The Court noted that the equitable mootness doctrine arises from recognition that when Article III grounds may not warrant dismissal, common sense or equitable considerations may justify an appellate court declining to rule on the merits of a case. In recognizing that a variety of factors may be relevant in any specific case, the Eighth Circuit declined to accept analyses and standards used by other circuit courts, but cited with approval a Third Circuit concurring opinion that criticized overuse of the doctrine of equitable mootness and noted that the doctrine has proven far more likely to promote uncertainty and delay, rather than promoting finality.
The VeroBlue decision establishes the standard for appellate court review of the merits of an appeal when considering application of the doctrine of equitable mootness. The standard must be applied before the reviewing court decides the ultimate equitable mootness question of whether the court “can grant relief without undermining the plan, and thereby, affecting third parties.” The standard includes: 1) determining the strength of the appellant’s claims, 2) determining the amount of time necessary to resolve the merits of the claims on an expedited basis, and 3) identifying the equitable remedies available to avoid undermining the plan and harming third parties.
In articulating this standard, the Eighth Circuit concluded that use of the non-statutory doctrine of equitable mootness by Article III courts to avoid exercise of subject matter jurisdiction in appeals of bankruptcy court decisions should be the rare exception, not the rule, and that a different standard runs contrary to the “presumptive position…. that federal courts should hear and decide on the merits cases properly before them.”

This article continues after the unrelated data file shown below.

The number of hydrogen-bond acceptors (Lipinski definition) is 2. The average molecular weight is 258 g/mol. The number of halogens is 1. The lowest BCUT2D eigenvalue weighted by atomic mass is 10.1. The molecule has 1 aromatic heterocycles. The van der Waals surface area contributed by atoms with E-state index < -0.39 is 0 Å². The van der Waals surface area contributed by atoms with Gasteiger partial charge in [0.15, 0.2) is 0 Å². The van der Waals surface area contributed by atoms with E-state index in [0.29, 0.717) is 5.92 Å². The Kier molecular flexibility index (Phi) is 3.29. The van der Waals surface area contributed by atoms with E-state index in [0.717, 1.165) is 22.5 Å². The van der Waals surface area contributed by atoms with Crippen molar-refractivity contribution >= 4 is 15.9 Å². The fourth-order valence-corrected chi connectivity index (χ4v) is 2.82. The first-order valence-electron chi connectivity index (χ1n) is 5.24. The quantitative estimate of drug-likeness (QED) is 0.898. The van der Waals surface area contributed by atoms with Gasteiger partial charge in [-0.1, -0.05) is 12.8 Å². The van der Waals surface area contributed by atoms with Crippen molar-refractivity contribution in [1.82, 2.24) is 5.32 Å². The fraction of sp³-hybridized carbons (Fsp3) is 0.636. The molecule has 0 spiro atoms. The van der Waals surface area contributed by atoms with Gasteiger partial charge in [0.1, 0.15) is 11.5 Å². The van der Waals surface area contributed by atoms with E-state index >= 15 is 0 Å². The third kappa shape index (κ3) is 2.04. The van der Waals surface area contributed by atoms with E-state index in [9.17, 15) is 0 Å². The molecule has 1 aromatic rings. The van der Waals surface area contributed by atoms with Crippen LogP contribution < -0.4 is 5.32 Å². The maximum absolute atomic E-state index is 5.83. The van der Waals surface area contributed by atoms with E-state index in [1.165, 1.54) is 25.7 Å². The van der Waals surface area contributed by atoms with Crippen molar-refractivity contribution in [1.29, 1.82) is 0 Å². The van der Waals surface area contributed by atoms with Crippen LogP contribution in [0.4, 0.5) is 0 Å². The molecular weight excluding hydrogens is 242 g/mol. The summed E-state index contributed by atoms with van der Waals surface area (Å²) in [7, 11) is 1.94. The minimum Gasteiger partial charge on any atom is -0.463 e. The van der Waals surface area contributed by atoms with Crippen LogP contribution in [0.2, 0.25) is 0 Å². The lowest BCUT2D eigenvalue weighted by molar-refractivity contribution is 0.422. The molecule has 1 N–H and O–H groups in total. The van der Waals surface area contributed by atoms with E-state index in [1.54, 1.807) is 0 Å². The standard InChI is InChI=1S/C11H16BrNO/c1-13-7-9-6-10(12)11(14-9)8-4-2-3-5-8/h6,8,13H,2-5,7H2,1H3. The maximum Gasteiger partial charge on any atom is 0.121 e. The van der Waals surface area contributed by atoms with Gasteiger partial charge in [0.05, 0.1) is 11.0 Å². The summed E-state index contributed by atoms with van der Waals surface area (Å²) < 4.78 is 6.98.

For the time-being at least, the Eighth Circuit ruling in the VeroBlue Farms case articulates the standard for appellate court application of the equitable mootness doctrine in Minnesota bankruptcy appeals. The standard significantly limits application of the doctrine and is different from standards imposed in other circuit courts of appeal across the country.
A possibility of the U.S. Supreme Court resolving the circuit split arose but did not materialize in late 2021, when the Supreme Court declined to review two cases involving the doctrine. Both houses of Congress have relevant statutory resolutions under consideration, but there is no sign of those efforts coming to fruition any time soon. Unless or until a resolution comes from the Supreme Court or Congress, the doctrine will be applied by federal appellate courts under disparate standards in different circuits.
At the Dave Burns Law Office, I represent clients in contested matters and adversary proceedings in the United States Bankruptcy Court in Minneapolis and St. Paul. If you require assistance with bankruptcy litigation, I welcome you to contact me at (612) 677-8351 or by sending an email to me at firstname.lastname@example.org
I am available to meet with clients in both Minneapolis and St. Paul. Inquiries from clients and referring attorneys throughout the State of Minnesota are welcomed.
The Dave Burns Law Office hopes you find this article helpful. But please do not rely on it as legal advice. The law changes regularly and the outcome of any legal matter depends on its unique circumstances. View full disclaimer